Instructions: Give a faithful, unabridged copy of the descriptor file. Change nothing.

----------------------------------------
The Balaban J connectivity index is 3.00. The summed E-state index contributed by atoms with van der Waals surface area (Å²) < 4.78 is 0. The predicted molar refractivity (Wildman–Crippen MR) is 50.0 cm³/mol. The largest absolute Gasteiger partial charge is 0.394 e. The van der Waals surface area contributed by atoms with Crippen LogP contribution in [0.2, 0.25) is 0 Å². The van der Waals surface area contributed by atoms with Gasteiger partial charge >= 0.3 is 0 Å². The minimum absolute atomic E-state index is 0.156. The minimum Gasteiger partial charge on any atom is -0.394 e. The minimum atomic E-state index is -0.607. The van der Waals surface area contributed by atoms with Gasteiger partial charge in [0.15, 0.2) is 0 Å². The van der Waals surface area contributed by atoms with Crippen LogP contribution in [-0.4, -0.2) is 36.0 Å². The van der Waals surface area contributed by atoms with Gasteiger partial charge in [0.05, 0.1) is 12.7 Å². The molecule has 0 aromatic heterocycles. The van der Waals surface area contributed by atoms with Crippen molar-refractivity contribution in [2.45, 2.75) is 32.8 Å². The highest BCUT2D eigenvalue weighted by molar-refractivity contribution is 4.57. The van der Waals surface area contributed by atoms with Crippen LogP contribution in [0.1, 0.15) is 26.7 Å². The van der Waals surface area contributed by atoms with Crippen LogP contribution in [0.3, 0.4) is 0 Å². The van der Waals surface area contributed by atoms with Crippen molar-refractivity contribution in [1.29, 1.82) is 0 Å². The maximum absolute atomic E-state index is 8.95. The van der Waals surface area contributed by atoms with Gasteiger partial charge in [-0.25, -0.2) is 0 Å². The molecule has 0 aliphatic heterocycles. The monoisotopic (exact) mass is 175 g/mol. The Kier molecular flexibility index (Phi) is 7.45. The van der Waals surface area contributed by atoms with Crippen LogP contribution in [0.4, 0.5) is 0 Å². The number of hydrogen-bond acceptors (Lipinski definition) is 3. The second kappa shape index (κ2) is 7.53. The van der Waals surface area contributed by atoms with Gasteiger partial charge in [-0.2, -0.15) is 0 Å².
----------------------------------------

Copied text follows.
The Balaban J connectivity index is 3.00. The summed E-state index contributed by atoms with van der Waals surface area (Å²) < 4.78 is 0. The predicted molar refractivity (Wildman–Crippen MR) is 50.0 cm³/mol. The largest absolute Gasteiger partial charge is 0.394 e. The van der Waals surface area contributed by atoms with Crippen LogP contribution in [0.2, 0.25) is 0 Å². The van der Waals surface area contributed by atoms with Gasteiger partial charge >= 0.3 is 0 Å². The minimum absolute atomic E-state index is 0.156. The minimum Gasteiger partial charge on any atom is -0.394 e. The minimum atomic E-state index is -0.607. The van der Waals surface area contributed by atoms with Gasteiger partial charge in [0.15, 0.2) is 0 Å². The van der Waals surface area contributed by atoms with Crippen LogP contribution in [-0.4, -0.2) is 36.0 Å². The van der Waals surface area contributed by atoms with Gasteiger partial charge in [0.05, 0.1) is 12.7 Å². The molecule has 0 aromatic heterocycles. The van der Waals surface area contributed by atoms with Crippen molar-refractivity contribution in [2.45, 2.75) is 32.8 Å². The highest BCUT2D eigenvalue weighted by molar-refractivity contribution is 4.57. The van der Waals surface area contributed by atoms with Crippen LogP contribution in [0.1, 0.15) is 26.7 Å². The van der Waals surface area contributed by atoms with Crippen LogP contribution in [0.3, 0.4) is 0 Å². The van der Waals surface area contributed by atoms with Crippen molar-refractivity contribution in [1.29, 1.82) is 0 Å². The maximum absolute atomic E-state index is 8.95. The van der Waals surface area contributed by atoms with Gasteiger partial charge in [-0.25, -0.2) is 0 Å². The molecule has 0 aliphatic heterocycles. The monoisotopic (exact) mass is 175 g/mol. The Kier molecular flexibility index (Phi) is 7.45. The van der Waals surface area contributed by atoms with Crippen LogP contribution in [0.4, 0.5) is 0 Å². The number of hydrogen-bond acceptors (Lipinski definition) is 3. The second kappa shape index (κ2) is 7.53. The van der Waals surface area contributed by atoms with Gasteiger partial charge in [-0.2, -0.15) is 0 Å².